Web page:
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The kinesin superfamily is a large group of proteins (kinesin-like proteins [KLPs]) that share sequence similarity with the microtubule (MT) motor kinesin. Several members of this superfamily have been implicated in various stages of mitosis and meiosis. Here we report our studies on KLP67A of Drosophila. DNA sequence analysis of KLP67A predicts an MT motor(More)
We have performed a mutational analysis together with RNA interference to determine the role of the kinesin-like protein KLP67A in Drosophila cell division. During both mitosis and male meiosis, Klp67A mutations cause an increase in MT length and disrupt discrete aspects of spindle assembly, as well as cytokinesis. Mutant cells exhibit greatly enlarged(More)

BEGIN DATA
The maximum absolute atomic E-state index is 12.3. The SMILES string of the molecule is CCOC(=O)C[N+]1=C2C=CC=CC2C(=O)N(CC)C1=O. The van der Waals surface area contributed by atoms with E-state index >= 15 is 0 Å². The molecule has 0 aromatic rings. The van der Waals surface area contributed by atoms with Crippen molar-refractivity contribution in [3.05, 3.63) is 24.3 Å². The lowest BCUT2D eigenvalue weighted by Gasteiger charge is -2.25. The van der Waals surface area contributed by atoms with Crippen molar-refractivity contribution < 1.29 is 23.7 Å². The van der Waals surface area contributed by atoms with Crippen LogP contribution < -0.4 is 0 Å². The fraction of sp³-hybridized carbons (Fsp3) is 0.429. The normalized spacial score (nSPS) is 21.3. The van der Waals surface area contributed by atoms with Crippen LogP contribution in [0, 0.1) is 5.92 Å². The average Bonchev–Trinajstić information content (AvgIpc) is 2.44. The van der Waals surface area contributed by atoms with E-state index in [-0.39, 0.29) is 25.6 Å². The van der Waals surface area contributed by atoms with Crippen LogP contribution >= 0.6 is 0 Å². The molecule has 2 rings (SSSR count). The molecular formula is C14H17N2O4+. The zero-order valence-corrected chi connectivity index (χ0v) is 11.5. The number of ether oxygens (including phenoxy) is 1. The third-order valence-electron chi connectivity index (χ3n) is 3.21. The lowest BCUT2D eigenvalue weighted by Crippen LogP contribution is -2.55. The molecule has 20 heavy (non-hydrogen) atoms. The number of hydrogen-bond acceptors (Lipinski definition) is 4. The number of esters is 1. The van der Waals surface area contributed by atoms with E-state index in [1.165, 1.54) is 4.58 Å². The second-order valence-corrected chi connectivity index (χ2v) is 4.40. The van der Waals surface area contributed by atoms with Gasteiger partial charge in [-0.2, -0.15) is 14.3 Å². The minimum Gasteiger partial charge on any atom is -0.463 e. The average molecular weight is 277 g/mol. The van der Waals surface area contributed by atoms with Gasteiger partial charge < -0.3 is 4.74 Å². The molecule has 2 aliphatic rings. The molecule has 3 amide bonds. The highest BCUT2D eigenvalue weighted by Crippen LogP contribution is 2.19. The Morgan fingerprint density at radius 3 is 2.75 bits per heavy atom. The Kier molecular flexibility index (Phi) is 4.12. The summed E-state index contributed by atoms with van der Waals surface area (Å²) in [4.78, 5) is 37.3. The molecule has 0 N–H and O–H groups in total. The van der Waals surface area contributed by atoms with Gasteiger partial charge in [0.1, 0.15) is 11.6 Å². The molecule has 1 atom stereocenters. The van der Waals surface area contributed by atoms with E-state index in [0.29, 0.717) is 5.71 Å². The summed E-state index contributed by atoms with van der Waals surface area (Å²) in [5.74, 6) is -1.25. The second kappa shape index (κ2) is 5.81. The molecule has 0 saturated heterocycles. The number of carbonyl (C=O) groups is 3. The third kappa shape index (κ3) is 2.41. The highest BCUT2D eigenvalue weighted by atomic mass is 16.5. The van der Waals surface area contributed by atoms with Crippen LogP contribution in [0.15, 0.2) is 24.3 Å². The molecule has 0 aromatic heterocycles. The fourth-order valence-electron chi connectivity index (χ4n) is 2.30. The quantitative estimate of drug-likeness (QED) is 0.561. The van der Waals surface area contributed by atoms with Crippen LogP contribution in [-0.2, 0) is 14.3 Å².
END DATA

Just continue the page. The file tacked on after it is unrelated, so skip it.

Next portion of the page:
The Gram-negative bacteria Yersinia pestis, causative agent of plague, is extremely virulent. One mechanism contributing to Y. pestis virulence is the presence of a type-three secretion system, which injects effector proteins, Yops, directly into immune cells of the infected host. One of these Yop proteins, YopJ, is proapoptotic and inhibits mammalian NF-κB(More)
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